Legislation to protect scientific integrity in U.S. federal agencies was approved by the House of Representatives’ Committee on Science, Space, and Technology on 17 October in a 25–6 vote that included bipartisan support.
The bill, which now goes to the full House for approval, would require federal science agencies to adopt and enforce a scientific integrity policy, and it also formalizes these policies in law.
The policy requirements for agencies covered by the bill would prohibit any individual from “engaging in dishonesty, fraud, deceit, misrepresentation, coercive manipulation, or other scientific or research misconduct.” Among other measures, the bill also would prohibit “suppressing, altering, interfering with, delaying without scientific merit, or otherwise impeding the release and communication of, scientific or technical findings.”
“There are many specific principles [in the bill] addressing openness, transparency, and due process. At their essence, they are about protecting federal science and scientists from undue political influence and ensuring that the public can trust the science and scientific process informing public policy decisions,” committee chair Rep. Eddie Bernice Johnson (D-Texas) said at a markup of the legislation, which currently has 218 cosponsors. “This is important legislation, regardless of which party is in the White House.”
Committee member Rep. Paul Tonko (D-N.Y.), who introduced the legislation, said at the markup, “The fact remains [that] whether a Democrat or a Republican sits in the speaker’s chair or the Oval Office, we need strong scientific integrity policies. This bill, H.R. 1709, would do just that, insulating public scientific research and reports from the distorting influence of political special interests by ensuring strong scientific integrity standards at America’s science agencies.”
Tonko said that although more than 20 federal agencies already have some form of a scientific integrity policy, “the policies are uneven in their enforcement and in their scope.”
The legislation “is very timely,” said Rep. Suzanne Bonamici (D-Ore.), a member of the committee. “Last month, weather forecasting and science became contentious during Hurricane Dorian, and it jeopardized the safety of our communities,” she said, referring to an incident during which President Donald Trump publicly presented outdated hurricane forecasting information. “I want to acknowledge the public servants in the National Weather Service Birmingham [Alabama] office who helped defend scientific integrity in what unfortunately became a very political moment.”
Rep. Frank Lucas (R-Okla.), the ranking Republican on the committee, also supported the legislation. “We all agree [that] government scientists should be able to conduct their research free from suppression, intimidation, coercion, or manipulation,” he said. “Federal scientists, like all other federal employees, enjoy many protections in the workplace. In addition to these protections, research agencies already have specific scientific integrity policies in place through a standing executive order. Still, there’s room to improve our federal research enterprise.”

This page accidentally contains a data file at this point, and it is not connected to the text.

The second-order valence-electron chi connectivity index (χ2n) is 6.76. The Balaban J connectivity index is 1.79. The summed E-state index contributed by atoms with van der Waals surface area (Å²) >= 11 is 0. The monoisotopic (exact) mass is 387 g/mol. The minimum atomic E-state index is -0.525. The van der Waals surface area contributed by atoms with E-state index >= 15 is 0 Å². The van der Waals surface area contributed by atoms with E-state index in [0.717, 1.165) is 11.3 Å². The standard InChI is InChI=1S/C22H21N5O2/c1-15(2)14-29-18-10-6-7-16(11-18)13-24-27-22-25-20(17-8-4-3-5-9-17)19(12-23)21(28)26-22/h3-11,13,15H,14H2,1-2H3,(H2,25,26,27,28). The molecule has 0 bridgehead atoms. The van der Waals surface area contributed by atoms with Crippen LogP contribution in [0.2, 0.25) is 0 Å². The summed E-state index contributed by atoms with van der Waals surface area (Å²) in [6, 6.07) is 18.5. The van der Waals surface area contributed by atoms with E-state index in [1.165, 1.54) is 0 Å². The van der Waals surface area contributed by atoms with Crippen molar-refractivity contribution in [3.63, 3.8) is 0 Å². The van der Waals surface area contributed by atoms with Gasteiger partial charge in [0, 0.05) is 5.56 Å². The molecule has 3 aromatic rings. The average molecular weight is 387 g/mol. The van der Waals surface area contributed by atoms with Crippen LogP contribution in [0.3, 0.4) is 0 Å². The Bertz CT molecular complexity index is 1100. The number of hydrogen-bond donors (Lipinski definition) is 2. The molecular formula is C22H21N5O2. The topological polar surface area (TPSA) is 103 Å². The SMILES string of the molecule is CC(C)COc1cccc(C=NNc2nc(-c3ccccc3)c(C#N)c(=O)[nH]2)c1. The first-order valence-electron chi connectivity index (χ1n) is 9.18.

“A Critical Issue”
Lauren Kurtz, executive director of the Climate Science Legal Defense Fund, told Eos in a statement that the group supports the bill “because scientific integrity at federal agencies is a critical issue and presently, federal scientific integrity policies are piecemeal at best. Current agency scientific integrity policies were largely implemented under the Obama administration, and are designed to preserve scientific objectivity and protect science from being misrepresented. Unfortunately, agency policies have been inconsistently written and unevenly applied, agency scientific integrity officers (when they even exist) do not always operate with transparency, and scientists filing integrity complaints often do not have any clear right of appeal.”
She added that the bill “would help ensure that agency scientific integrity policies meet necessary minimum criteria regardless of changes in administration, and would help ensure that scientists have clear recourse if an agency fails to enforce its own policy.”
In a statement, Michael Halpern, deputy director of the Center for Science and Democracy at the Union of Concerned Scientists, praised passage of the legislation but said it was disappointing that some language about scientists communicating with the media was removed from the bill’s original version. “The legislation is unfortunately silent on the right of experts to respond to interview requests from reporters. This is a mistake,” Halpern noted.
Lucas explained during the markup that a section in the initial legislation that allowed covered individuals to respond to media interview requests “got into the weeds on how scientists manage their media requests.” Lucas said that an amendment he presented, and Tonko agreed to, “strikes those provisions and simply leaves it up to the agencies and administrations to manage their own media policies. Many agencies already have media procedures in place as a part of their scientific integrity policies, and those would be able to continue under this bill. Every administration deserves the opportunity to shape policy and message.”
Overall, however, Halpern welcomed the committee’s approval of the bill. “Today, the remarkable happened: The Scientific Integrity Act passed the House Science Committee with support from both Republicans and Democrats,” he stated. “This is the first time this kind of legislation has passed out of a House committee. This is also the first time this kind of legislation has received public support from Republicans still in office.”
—Randy Showstack (@RandyShowstack), Staff Writer
Showstack, R. (2019), Scientific integrity act passes House committee, Eos, 100, https://doi.org/10.1029/2019EO135983. Published on 18 October 2019.
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